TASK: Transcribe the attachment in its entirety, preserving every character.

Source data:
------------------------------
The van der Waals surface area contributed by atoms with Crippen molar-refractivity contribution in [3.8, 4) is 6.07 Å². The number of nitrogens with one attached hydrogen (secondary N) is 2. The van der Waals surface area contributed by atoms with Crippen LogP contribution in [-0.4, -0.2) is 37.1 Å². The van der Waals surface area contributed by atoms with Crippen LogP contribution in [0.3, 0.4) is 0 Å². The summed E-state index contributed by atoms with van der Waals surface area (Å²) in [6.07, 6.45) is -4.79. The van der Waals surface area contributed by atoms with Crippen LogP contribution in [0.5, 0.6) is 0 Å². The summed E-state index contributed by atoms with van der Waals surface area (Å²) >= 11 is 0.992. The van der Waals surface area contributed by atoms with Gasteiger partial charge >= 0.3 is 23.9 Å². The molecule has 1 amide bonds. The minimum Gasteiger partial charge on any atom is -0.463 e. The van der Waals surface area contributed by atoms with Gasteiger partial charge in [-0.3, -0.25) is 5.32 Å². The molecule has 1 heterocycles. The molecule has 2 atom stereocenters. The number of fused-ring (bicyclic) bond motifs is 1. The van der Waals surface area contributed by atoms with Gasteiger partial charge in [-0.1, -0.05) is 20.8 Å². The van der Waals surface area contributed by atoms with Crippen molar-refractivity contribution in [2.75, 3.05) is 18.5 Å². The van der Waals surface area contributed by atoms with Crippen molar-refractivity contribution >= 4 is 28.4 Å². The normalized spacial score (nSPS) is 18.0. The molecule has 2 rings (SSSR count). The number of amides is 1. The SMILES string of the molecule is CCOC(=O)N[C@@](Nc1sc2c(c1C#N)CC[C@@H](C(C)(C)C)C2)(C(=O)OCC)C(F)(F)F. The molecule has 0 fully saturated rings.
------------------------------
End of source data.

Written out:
The van der Waals surface area contributed by atoms with Crippen molar-refractivity contribution in [3.8, 4) is 6.07 Å². The number of nitrogens with one attached hydrogen (secondary N) is 2. The van der Waals surface area contributed by atoms with Crippen LogP contribution in [-0.4, -0.2) is 37.1 Å². The van der Waals surface area contributed by atoms with Crippen LogP contribution in [0.3, 0.4) is 0 Å². The summed E-state index contributed by atoms with van der Waals surface area (Å²) in [6.07, 6.45) is -4.79. The van der Waals surface area contributed by atoms with Crippen LogP contribution in [0.5, 0.6) is 0 Å². The summed E-state index contributed by atoms with van der Waals surface area (Å²) >= 11 is 0.992. The van der Waals surface area contributed by atoms with Gasteiger partial charge >= 0.3 is 23.9 Å². The molecule has 1 amide bonds. The minimum Gasteiger partial charge on any atom is -0.463 e. The van der Waals surface area contributed by atoms with Gasteiger partial charge in [-0.3, -0.25) is 5.32 Å². The molecule has 1 heterocycles. The molecule has 2 atom stereocenters. The number of fused-ring (bicyclic) bond motifs is 1. The van der Waals surface area contributed by atoms with Gasteiger partial charge in [-0.1, -0.05) is 20.8 Å². The van der Waals surface area contributed by atoms with Crippen molar-refractivity contribution in [2.75, 3.05) is 18.5 Å². The van der Waals surface area contributed by atoms with Crippen molar-refractivity contribution >= 4 is 28.4 Å². The normalized spacial score (nSPS) is 18.0. The molecule has 2 rings (SSSR count). The number of amides is 1. The SMILES string of the molecule is CCOC(=O)N[C@@](Nc1sc2c(c1C#N)CC[C@@H](C(C)(C)C)C2)(C(=O)OCC)C(F)(F)F. The molecule has 0 fully saturated rings.